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NHS prescribing advisers have told GPs not to switch patients who were taking rofecoxib on to another cox-2 inhibitor as doubts grow over safety.

The National Prescribing Centre reviewed data on cox-2s and found 'clear evidence' they had no gastrointestinal benefits over conventional NSAIDs and increasing evidence of cardiovascular risks.

The centre's MeReC Extra bulletin suggested GPs should use non-NSAID therapies or conventional NSAIDs rather than alternative cox-2s (see right).

The bulletin is funded by NICE and its findings will have important implications for the NICE review of cox-2 inhibitors, due to report in May next year.

Dr Rubin Minhas, a member of the NICE cox-2 review group and a GP in Gillingham, Kent, said his practice had decided to avoid all new prescriptions of cox-2s and was reviewing all its patients on the drugs, not just those on rofecoxib.

'We have adopted the policy of avoiding cox-2s wherever possible. There is some emerging evidence suggesting cardiovascular risk is not confined to the single drug,' he said.

Dr Neal Maskrey, medical director of the National Prescribing Centre, said: 'We have clear evidence that coxibs show no significant GI advantage. GPs' first priority is to review whether an NSAID is needed at all. The second priority would be to prescribe an NSAID with low GI risk, such as ibuprofen.'

The recommendations came as a survey of 300 GPs in the UK revealed widespread confusion over how to handle the switch from rofecoxib.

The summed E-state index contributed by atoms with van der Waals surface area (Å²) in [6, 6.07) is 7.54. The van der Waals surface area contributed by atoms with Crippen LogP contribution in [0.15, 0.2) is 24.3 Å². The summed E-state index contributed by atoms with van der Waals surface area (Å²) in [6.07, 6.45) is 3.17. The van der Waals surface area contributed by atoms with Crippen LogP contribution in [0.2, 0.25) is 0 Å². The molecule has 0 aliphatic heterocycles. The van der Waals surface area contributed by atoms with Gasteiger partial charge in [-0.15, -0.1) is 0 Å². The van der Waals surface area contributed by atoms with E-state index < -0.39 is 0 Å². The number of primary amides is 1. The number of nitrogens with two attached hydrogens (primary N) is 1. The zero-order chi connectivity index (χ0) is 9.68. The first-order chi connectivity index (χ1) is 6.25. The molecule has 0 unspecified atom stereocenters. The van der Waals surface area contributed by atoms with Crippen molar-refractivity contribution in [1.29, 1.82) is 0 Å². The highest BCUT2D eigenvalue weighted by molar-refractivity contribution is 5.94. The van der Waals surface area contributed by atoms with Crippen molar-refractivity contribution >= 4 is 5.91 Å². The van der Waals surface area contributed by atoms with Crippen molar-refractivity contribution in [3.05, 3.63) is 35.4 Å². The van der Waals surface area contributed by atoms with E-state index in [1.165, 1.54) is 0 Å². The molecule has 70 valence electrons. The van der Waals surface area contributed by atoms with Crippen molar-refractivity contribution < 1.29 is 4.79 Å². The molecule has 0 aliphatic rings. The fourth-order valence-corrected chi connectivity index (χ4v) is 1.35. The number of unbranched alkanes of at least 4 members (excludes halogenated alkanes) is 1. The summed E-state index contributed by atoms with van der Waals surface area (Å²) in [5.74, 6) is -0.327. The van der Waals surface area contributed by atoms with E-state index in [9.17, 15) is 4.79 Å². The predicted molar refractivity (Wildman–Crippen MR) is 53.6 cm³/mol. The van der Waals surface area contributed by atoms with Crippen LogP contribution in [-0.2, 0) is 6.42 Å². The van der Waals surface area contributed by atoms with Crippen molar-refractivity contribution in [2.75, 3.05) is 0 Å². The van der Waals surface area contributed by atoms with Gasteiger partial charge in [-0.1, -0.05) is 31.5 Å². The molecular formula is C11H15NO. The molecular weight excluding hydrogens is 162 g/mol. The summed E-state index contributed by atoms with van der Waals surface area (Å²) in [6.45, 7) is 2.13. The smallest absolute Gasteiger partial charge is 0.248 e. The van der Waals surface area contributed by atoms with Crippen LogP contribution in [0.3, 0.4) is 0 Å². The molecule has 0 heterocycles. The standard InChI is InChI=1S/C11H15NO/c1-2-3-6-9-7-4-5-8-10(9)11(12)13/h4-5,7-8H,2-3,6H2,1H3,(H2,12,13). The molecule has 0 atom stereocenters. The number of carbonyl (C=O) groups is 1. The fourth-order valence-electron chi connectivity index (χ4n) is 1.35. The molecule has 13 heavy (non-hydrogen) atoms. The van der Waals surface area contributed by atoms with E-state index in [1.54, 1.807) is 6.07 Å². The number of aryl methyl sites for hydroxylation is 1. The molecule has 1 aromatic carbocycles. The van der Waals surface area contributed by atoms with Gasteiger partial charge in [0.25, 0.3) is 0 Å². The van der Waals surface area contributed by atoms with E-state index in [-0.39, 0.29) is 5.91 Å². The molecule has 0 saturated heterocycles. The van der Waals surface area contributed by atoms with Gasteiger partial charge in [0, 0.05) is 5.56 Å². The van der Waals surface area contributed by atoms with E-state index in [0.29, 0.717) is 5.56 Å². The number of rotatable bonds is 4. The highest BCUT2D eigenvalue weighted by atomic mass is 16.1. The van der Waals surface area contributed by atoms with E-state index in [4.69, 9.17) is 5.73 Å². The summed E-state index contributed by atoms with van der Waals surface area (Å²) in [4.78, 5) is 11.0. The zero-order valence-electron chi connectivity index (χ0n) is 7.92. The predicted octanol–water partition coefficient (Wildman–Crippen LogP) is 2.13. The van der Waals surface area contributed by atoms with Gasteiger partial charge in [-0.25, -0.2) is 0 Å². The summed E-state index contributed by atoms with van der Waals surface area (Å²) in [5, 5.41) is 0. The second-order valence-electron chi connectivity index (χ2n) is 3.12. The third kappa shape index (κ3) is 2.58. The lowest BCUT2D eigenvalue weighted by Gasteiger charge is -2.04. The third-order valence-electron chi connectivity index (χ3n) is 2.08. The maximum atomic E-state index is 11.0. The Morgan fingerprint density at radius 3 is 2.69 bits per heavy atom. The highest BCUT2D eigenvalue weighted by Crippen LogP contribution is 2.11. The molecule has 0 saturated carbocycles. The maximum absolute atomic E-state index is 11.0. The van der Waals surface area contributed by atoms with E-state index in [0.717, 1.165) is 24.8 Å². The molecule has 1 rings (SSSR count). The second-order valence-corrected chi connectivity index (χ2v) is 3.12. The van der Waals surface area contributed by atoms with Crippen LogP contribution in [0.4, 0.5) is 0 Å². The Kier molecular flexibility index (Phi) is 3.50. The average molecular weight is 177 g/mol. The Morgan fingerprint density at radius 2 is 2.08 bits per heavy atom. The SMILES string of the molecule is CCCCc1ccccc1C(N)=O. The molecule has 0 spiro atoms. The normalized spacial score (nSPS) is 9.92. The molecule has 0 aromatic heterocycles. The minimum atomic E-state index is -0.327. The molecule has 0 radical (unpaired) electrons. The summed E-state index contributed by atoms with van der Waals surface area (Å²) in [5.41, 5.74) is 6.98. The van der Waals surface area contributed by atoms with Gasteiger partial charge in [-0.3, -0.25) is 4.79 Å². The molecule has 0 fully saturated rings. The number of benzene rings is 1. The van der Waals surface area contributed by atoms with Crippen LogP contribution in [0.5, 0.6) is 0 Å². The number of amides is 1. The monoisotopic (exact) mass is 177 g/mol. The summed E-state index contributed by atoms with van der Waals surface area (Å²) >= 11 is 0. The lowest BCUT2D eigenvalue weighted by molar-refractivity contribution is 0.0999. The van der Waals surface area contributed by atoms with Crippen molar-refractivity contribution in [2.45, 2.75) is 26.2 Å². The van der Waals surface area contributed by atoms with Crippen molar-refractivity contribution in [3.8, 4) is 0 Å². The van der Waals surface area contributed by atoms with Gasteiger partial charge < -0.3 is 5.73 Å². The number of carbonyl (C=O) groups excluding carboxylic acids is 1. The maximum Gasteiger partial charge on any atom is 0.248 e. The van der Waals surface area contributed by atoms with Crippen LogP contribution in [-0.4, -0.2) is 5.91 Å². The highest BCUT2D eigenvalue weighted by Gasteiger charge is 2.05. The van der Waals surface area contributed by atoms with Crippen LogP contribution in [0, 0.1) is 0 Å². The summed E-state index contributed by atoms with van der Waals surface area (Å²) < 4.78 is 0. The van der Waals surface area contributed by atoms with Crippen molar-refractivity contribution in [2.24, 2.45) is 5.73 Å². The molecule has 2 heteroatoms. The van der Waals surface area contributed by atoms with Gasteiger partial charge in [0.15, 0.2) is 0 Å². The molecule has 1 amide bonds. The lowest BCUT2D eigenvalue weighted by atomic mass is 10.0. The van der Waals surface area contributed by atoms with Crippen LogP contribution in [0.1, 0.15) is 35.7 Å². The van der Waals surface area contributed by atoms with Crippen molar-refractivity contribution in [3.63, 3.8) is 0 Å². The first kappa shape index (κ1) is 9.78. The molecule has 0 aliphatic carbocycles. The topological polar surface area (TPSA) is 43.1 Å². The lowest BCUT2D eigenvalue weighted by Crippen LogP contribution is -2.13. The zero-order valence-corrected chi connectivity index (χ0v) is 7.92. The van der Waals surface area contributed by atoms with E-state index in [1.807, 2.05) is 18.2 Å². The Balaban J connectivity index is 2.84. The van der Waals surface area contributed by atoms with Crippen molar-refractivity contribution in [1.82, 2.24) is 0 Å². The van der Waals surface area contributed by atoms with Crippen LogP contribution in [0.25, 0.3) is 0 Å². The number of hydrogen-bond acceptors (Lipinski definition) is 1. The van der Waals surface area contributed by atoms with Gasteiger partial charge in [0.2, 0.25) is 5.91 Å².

The Pfizer study, presented at a conference on cox-2 inhibitors in Frankfurt earlier in the month, found 57 per cent of GPs planned to move patients to another cox-2, while the rest had either not decided or favoured alternative treatments.

Professor Tom MacDonald, professor of clinical pharmacology at the University of Dun-dee, said: 'Personally, I think the companies that manufacture cox-2 inhibitors have to prove to us that they don't cause cardiovascular disease. People are scared right now. Are the rofecoxib issues true of all cox-2s? Who knows.'

Dr Peter Elliot, a GP in east London and prescribing lead for Redbridge PCT, said: 'NSAIDs are an option but I would try to use an alternative painkiller. There has been enough alarm for a lot of people to be wary.'

Taking patients off


·Consider whether non-drug interventions, paracetamol or topical rubefaciants are appropriate instead of NSAID

·If NSAID is necessary, prescribe one with low risk of serious GI toxicity such as ibuprofen at its lowest recommended dose for shortest possible period

·In patients at high risk of GI bleed, use NSAID plus gastroprotection

By Emma Wilkinson

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